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Publication numberUS3531069 A
Publication typeGrant
Publication dateSep 29, 1970
Filing dateNov 27, 1968
Priority dateNov 27, 1968
Publication numberUS 3531069 A, US 3531069A, US-A-3531069, US3531069 A, US3531069A
InventorsDubberley Charles A
Original AssigneeGen Electric
Export CitationBiBTeX, EndNote, RefMan
External Links: USPTO, USPTO Assignment, Espacenet
Vibration mount for compressors and the like
US 3531069 A
Abstract  available in
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Claims  available in
Description  (OCR text may contain errors)

P 1970 c. A. DUBBERLEY 3,531,069

VIBRATION MOUNT FOR COMPRESSORS AND THE LIKE Filed Nov. 2'7. 1968 2 Sheets-Sheet 1 INVENTOR. CHARLES A. DUBBERLEY BY g 2 ms ATTOREIEY p 29, 1970 c. A. DUBBERLEY 3,531,069

VIBRATION MOUNT vFOR GOMPRESSORS AND THE LIKE Filed Nov. 27. 1968 2 Sheets-Sheet 2 FIG.6

2.! A i s u ATER D RESISTIAL I FORC i S 25' 3 L c 27 E 33 M E N 26 T LATER DISP came OF I ME ERS AND 24 V// I INVENTOR.

CHARLES A. DUBBERLEY BY W 0' ms ATTORNEY United States Patent 3,531,069 VIBRATION MOUNT FOR COMPRESSORS AND THE LIKE Charles A. Dubberley, Tyler, Tex., assignor to General Electric Company, a corporation of New York Filed Nov. 27, 1968, Ser. No. 779,365 Int. Cl. F16f 3/00 US. Cl. 248-15 9 Claims ABSTRACT OF THE DISCLOSURE A vibration mount including a compression coil spring for resiliently supporting a vertically disposed load such as a refrigerant motor-compressor unit, and a snubber spring which may be interference wound for assisting the compression spring in damping and resiliently limiting the amplitude of horizontal vibrations. One end of the compression spring is rigidly secured to a base member, and the other end is rigidly secured to a load member. The snubber spring, is cantilevered from one of the members and disposed to extend beyond the normal loaded length of the compression coil spring to co-axially encircle in spaced relation thereto the compression coil spring and a portion of the other member.

BACKGROUND OF THE INVENTION however, inherently expensive and are found to occupy greater space than permitted in many compact mechanisms having need for such mounts. The particular need for a compact vibration mount providing a soft, resilient vertical damping capability combined with a firm and more restrictive horizontal damping capability is well known in the refrigerant motor-compressor art. A spring mount that has successfully fulfilled this need is shown in US, Pat. No. 3,030,056, issued Apr. 17, 1962 to Mr. Robert E. Rogers and assigned to the assignee of the instant invention. Whereas, however, the Rogers mount has been sucoessfully employed in connection with compressors of average size and capacity, there exists yet a need for a mount of the aforesaid general type which is designed to withstand the higher horizontal vibrational forces of larger compressors, and yet which is compact in construction I and which does not require the use of a compression spring so stiif as to detract from the utility of the device as at resilient vertical support.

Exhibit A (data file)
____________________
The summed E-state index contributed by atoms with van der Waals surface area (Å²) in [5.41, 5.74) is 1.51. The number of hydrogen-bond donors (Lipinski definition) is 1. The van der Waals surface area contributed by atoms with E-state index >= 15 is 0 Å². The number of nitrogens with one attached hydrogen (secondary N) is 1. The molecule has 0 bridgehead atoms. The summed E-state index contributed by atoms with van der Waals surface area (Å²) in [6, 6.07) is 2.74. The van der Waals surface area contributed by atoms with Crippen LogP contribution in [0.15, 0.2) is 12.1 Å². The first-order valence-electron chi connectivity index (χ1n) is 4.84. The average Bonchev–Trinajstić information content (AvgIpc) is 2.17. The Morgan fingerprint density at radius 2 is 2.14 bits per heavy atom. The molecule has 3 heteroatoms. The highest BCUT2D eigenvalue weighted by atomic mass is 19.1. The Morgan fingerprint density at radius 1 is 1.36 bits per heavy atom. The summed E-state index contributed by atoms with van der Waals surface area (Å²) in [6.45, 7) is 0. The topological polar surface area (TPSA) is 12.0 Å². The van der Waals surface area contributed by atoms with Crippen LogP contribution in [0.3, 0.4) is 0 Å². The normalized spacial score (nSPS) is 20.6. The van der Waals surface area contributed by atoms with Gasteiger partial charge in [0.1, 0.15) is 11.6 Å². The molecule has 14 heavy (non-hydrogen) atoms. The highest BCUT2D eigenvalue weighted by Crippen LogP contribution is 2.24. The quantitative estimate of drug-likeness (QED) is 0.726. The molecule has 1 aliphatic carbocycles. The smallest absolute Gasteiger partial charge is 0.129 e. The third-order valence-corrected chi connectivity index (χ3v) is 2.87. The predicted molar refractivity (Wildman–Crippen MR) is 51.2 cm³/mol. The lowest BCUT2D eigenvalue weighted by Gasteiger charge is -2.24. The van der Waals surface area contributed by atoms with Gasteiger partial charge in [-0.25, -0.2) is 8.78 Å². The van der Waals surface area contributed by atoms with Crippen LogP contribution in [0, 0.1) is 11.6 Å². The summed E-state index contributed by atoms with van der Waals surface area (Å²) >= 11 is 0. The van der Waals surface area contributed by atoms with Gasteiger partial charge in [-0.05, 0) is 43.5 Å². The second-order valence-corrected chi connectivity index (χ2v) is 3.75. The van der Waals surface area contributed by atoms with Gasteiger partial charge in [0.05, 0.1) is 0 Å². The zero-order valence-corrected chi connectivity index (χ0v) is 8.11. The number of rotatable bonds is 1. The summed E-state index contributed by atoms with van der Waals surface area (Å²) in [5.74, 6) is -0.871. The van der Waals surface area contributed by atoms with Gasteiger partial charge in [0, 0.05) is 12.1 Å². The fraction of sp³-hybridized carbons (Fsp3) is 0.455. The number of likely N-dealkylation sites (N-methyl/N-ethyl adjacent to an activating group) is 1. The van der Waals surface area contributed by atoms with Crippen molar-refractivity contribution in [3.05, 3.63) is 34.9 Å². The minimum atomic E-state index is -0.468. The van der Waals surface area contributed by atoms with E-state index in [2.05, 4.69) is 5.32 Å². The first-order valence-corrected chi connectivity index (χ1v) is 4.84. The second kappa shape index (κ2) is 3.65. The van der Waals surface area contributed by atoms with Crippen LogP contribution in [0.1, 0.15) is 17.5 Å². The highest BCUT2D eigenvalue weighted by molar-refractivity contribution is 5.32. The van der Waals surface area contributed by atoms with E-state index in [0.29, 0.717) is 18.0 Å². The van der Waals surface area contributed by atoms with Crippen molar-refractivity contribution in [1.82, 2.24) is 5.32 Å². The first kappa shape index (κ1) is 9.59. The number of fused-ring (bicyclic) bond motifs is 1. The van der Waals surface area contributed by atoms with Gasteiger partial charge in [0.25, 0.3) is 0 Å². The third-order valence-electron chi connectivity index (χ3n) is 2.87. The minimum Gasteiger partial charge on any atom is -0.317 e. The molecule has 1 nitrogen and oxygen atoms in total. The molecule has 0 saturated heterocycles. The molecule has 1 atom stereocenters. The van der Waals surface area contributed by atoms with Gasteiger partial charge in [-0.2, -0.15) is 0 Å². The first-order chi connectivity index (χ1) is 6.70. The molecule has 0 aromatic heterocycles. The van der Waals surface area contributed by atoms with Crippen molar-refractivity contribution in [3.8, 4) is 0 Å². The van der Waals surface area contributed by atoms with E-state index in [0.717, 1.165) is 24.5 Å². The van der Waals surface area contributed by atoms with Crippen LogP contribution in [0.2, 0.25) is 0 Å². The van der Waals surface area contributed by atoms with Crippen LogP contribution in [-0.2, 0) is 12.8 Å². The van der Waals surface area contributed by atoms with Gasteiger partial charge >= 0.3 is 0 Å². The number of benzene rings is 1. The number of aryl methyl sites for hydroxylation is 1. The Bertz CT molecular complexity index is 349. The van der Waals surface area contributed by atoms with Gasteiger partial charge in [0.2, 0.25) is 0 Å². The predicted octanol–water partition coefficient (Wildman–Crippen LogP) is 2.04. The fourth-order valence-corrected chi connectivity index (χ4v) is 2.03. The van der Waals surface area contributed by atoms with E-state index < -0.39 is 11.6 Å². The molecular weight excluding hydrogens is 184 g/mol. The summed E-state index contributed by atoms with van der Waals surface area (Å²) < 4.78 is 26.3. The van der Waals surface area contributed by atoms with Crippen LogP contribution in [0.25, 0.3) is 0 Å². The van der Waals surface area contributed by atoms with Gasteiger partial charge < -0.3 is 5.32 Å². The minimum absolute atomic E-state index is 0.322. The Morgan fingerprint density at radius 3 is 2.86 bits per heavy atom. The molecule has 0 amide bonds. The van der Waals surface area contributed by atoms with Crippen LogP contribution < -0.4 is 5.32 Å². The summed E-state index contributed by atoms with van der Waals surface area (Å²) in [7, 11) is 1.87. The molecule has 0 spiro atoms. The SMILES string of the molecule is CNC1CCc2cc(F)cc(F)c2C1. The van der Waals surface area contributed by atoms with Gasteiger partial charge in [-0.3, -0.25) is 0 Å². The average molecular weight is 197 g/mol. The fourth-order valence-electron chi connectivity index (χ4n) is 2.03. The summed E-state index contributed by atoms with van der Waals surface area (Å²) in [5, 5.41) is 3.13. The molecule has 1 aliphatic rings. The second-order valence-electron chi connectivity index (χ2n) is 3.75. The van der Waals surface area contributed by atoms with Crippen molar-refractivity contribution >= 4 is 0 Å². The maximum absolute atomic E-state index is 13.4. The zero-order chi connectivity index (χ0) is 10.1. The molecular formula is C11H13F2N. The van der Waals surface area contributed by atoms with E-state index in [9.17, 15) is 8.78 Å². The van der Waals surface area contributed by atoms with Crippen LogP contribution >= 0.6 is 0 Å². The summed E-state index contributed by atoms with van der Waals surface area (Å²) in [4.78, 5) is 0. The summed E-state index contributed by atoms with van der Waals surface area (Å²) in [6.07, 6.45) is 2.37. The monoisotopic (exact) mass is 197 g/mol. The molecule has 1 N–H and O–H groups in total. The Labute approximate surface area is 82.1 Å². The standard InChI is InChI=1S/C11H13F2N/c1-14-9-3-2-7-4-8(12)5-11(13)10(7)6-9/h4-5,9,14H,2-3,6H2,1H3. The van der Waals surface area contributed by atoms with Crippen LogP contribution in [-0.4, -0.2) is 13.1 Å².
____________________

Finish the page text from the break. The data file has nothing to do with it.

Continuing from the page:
It is, therefore, an object of the present invention to provide an improved, more compact vibration spring mount for damping vibrations to a greater extent in a lateral plane than in a direction perpendicular thereto, with enhanced lateral damping capability and yet enabling the use of a small, axially soft compression spring.

SUMMARY OF THE INVENTION Briefly stated, in accordance with one aspect of the present invention and in one preferred form thereof, there is provided a vibration mount including a base member, a load member, and a load supporting compression coil spring one end of which is rigidly connected to one of the members, the other end being rigidly connected to a 3,531,069 Patented Sept. 29, 1970 portion of the other of the members. A snubber coil spring having a fixed end rigidly secured to the one of the mem hers is disposed to extend beyond the unsupported length of the compression spring and to co-axially encircle in spaced relation thereto at least a portion of the supported length of the compression spring which is rigidly supported by the portion of the other of the members. By this arrangement, upon relative lateral movement of the members the free end of the snubber spring engages at least the portion of the rigidly supported length of the compression spring resulting in the lateral damping capacity of the mount being determined by the springs acting concurrently while the axial damping capacity is determined by the compression spring acting alone.

BRIEF DESCRIPTION OF THE DRAWINGS While the specification concludes with claims particularly pointing out and distinctly claiming the subject matter which is regarded as the invention, it is believed the invention will be better understood from the following description of the preferred embodiment taken in connection with the accompanying drawings, in which:

FIG. 1 is an elevational view, partially cut away to show details, of a motor-compressor unit embodying the vibration mount of the present invention;

FIG. 2 is a plan view of the motor-compressor unit of FIG. 1;

FIG. 3 is a detailed sectional view of the vibration mount of the present invention;

FIG. 4 is an approximate graphic representation of lateral resisting force as a function of lateral relative displacement of the base member and load member of my device;

FIG. 5 is a view similar to FIG. 3 showing an initial mode of deflection of the springs when subjected to a lateral vibration; and

FIG. 6 is a view similar to FIG. 3 showing a mode of greater spring deflection than shown in FIG. 5.